Figure 1. Poultry mega-manureshed: Sources and sinks for P from the Mid-Atlantic across the southeast. Counties shown in white are neither sources nor sinks; P inputs are roughly in balance with crop uptake. The blue area in North Carolina is a P source area from swine

The vertical integration that is characteristic of meat and egg production components of the poultry industry lends itself well to the infrastructure requirements and collective decision making needed to achieve manureshed management. As manure treatment innovations evolve, the U.S. poultry industry is poised to take advantage of insights gained from the manureshed approach to target manure nutrient redistribution efforts.

Future Plans

Over the next 10 years, LTAR researchers will be working with producer partners to conduct long-term field research on the economic and environmental costs and benefits of importing manure nutrients to cropland and grazing land in different climates. Beyond traditional land management and technology research, we will also be working to build societal awareness of the benefits and challenges of the manureshed approach and determine what is needed for widespread support of the concept. LTAR scientists will work to improve or develop new manure treatment technologies. We plan to conduct economic research on the cost effectiveness of different types of management practices, as well as the need for economic incentives.


Ray B. Bryant, Research Soil Scientist, USDA ARS Pasture Systems and Watershed Management Research Unit, University Park, PA

Additional Authors

    • Dinku M. Endale, USDA-ARS Southeast Watershed Research Laboratory, Tifton, GA (Retired)
    • Sheri A. Spiegal, USDA-ARS Jornada Experimental Range, Las Cruces, NM
      -K. Colton Flynn, USDA-ARS Grassland Soil and Water Research Laboratory, Temple, TX
    • Robert J. Meinen, Senior Extension Associate, Dept. Animal Science, The Pennsylvania State University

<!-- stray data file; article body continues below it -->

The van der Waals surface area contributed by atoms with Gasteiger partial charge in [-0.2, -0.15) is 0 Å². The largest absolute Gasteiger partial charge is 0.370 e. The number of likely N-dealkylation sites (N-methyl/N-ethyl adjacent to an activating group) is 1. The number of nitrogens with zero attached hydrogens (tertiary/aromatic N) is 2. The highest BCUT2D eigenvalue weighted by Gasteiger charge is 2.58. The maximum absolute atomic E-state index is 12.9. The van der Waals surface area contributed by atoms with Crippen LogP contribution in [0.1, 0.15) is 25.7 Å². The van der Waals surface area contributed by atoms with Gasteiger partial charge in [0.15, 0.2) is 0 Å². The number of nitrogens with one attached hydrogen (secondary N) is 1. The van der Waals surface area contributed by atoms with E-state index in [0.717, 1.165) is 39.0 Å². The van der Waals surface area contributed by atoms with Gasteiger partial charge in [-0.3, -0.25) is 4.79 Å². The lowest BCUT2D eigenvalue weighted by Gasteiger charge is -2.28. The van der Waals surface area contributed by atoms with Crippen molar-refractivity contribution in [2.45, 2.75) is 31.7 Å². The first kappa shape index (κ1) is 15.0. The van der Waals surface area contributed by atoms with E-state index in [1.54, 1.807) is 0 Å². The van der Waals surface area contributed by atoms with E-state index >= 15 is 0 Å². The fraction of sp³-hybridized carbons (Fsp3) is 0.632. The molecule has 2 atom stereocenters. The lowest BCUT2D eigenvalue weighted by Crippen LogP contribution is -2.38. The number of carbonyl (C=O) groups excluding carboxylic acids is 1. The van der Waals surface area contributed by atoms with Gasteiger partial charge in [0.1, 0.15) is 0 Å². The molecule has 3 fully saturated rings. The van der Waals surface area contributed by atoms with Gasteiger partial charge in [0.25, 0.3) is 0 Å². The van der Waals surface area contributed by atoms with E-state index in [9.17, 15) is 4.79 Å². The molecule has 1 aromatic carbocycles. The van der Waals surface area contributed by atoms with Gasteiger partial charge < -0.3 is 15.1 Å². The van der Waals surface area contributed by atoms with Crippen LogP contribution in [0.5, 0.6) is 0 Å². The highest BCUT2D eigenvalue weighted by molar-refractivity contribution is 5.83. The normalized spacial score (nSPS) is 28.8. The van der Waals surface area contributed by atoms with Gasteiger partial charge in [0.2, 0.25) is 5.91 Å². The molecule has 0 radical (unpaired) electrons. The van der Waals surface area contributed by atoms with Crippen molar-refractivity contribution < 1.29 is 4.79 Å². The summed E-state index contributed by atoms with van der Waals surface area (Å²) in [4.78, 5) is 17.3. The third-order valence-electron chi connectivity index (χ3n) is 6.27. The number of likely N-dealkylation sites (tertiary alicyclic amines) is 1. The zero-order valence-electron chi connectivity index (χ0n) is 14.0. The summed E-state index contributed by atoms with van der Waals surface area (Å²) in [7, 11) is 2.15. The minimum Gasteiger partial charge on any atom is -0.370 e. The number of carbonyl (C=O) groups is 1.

• Michel A. Cavigelli, USDA-ARS Sustainable Agricultural Systems Laboratory, Beltsville, MD
    • Peter J.A. Kleinman, USDA-ARS Soil Management and Sugar Beet Research Unit, Fort Collins, CO

Additional Information

Bryant RB, Endale DM, Spiegal SA, Flynn KC, Meinen RJ, Cavigelli MA, Kleinman PJA. Poultry manureshed management: Opportunities and challenges for a vertically integrated industry. J Environ Qual. 2021 Jul 26. doi: 10.1002/jeq2.20273. Epub ahead of print. PMID: 34309029.

Spiegal, S., Kleinman, P. J. A., Endale, D. M., Bryant, R. B., Dell, C., Goslee, S., … Yang Q. (2020). Manuresheds: Recoupling crop and livestock agriculture for sustainable intensification. Agricultural Systems. 181: 1-13. 102813. Doi: 10.1016/j.agsy.2020.102813.


This research was a contribution from the Long-Term Agroecosystem Research (LTAR) network. LTAR is supported by the U.S. Department of Agriculture, which is an equal opportunity provider and employer.


The authors are solely responsible for the content of these proceedings. The technical information does not necessarily reflect the official position of the sponsoring agencies or institutions represented by planning committee members, and inclusion and distribution herein does not constitute an endorsement of views expressed by the same. Printed materials included herein are not refereed publications. Citations should appear as follows. EXAMPLE: Authors. 2022. Title of presentation. Waste to Worth. Oregon, OH. April 18-22, 2022. URL of this page. Accessed on: today’s date.

Poultry Digestion – Emerging Farm-Based Opportunity